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William Adams was the Locomotive Superintendent of the London South Western Railway between 1878 and his retirement due to ill health in 1895. He arrived having held similar positions on the North London Railway and the Great Eastern Railway at Stratford. On the LSWR he was responsible for the introduction of 524 locomotives across 16 classes ranging from diminutive 0-4-0 B4 tanks to 4-4-0 express tender engines such as the T6 and X6 classes and the of course the 0415 class Radial tanks that achieved longevity and fame on the Lyme Regis Branch. Adams also supervised the expansion of the Nine Elms locomotive works and the transfer of the carriage and wagon works to Eastleigh (which would also later become the locomotive works as well).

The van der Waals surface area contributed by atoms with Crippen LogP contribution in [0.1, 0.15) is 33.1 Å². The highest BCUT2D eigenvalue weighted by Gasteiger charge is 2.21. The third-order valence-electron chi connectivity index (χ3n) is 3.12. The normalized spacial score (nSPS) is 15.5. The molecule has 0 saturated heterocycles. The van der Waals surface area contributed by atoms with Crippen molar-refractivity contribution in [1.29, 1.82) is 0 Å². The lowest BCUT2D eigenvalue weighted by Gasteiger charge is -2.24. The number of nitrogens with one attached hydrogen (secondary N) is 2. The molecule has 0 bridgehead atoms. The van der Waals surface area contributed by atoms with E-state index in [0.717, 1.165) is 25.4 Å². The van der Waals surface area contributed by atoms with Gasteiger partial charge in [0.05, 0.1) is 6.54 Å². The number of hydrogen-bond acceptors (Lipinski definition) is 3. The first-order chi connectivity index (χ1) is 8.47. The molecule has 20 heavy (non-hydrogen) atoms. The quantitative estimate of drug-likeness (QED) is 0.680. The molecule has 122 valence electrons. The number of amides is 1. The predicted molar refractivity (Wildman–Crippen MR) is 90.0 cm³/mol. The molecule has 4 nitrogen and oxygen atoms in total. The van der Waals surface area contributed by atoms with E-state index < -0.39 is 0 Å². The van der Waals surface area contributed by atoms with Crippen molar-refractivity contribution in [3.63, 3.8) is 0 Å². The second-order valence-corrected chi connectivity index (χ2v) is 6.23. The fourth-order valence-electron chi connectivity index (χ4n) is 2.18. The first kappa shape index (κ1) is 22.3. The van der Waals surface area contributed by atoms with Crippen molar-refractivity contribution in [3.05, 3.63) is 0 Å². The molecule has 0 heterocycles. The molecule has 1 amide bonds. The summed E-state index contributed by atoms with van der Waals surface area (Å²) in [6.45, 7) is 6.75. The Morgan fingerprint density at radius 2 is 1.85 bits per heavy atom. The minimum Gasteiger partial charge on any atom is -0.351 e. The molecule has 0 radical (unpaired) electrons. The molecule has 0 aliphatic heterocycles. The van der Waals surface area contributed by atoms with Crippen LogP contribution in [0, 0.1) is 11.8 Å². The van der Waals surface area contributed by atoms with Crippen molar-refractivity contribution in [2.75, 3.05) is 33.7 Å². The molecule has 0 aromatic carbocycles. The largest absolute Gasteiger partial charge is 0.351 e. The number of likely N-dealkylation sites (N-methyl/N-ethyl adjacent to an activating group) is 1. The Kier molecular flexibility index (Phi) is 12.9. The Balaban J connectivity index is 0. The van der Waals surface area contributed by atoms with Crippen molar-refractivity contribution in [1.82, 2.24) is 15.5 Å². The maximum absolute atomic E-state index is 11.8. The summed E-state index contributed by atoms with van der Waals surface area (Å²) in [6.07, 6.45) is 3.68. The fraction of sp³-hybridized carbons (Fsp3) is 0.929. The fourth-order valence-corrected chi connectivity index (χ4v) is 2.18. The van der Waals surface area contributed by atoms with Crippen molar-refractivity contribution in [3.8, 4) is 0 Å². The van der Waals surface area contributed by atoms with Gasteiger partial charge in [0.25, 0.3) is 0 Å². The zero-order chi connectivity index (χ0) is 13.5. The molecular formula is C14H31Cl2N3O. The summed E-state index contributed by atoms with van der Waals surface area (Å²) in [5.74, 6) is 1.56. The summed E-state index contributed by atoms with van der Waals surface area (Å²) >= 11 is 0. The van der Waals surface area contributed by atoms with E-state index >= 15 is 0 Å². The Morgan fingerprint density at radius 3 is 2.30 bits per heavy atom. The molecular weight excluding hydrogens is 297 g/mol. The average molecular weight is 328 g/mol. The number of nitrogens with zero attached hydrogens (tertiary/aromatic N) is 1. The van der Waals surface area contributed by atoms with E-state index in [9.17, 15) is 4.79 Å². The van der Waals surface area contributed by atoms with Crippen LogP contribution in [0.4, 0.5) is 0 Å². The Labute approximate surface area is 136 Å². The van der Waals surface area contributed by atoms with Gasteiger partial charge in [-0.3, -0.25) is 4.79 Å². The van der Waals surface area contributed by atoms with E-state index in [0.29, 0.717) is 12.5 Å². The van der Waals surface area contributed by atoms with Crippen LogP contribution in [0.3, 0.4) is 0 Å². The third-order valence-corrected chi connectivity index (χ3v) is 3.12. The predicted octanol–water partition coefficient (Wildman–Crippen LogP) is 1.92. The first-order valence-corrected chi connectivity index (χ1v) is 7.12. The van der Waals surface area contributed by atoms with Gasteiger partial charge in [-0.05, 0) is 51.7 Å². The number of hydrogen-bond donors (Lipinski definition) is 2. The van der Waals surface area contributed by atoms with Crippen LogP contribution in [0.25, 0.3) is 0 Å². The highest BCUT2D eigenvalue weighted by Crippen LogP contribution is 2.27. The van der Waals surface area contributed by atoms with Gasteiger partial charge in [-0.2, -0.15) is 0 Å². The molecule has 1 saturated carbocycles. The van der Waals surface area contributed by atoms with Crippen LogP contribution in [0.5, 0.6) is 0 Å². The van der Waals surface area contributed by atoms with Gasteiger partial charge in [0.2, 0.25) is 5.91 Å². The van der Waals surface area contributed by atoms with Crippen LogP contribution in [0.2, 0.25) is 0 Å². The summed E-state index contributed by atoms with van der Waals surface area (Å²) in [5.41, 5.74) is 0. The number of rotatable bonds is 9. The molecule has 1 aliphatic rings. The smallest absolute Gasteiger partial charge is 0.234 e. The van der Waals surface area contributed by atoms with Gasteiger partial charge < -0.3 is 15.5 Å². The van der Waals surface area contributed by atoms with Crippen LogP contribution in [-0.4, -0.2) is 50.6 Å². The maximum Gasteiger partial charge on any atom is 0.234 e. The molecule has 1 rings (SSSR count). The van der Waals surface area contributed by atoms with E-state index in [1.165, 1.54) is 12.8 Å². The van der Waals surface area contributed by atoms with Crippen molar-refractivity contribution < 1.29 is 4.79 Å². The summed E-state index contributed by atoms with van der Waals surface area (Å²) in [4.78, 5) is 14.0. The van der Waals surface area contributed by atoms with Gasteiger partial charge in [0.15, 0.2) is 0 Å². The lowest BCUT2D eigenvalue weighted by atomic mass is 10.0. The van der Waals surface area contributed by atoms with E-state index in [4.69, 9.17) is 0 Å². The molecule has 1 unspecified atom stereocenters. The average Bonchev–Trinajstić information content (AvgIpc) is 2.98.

Whilst many of the classes introduced were withdrawn by the 1930’s a large number survived well into British Railways ownership. This post highlights some of the examples that I have models of and can sometimes be seen running on Fisherton Sarum. All these examples have been kit built.

0395 class number 3441 built from a DJH kit and awaiting weathering

First up is the 395 Class (later 0395 class) originally a class of 70 0-6-0 tender locomotives introduced between 1881 and 1886, 20 passed onto the Southern Railway in 1923 with 18 surviving into British Railways days. Number 3441 (30577 in BR days)  pictured here was allocated to Salisbury during the 1940’s and used on shed and station pilot duties as well as shunting the west yard.  withdrawals took place from 1953 with the last being 30567 in September 1959 after 76 years of service.

A12 number 654 built from Nu-Cast kit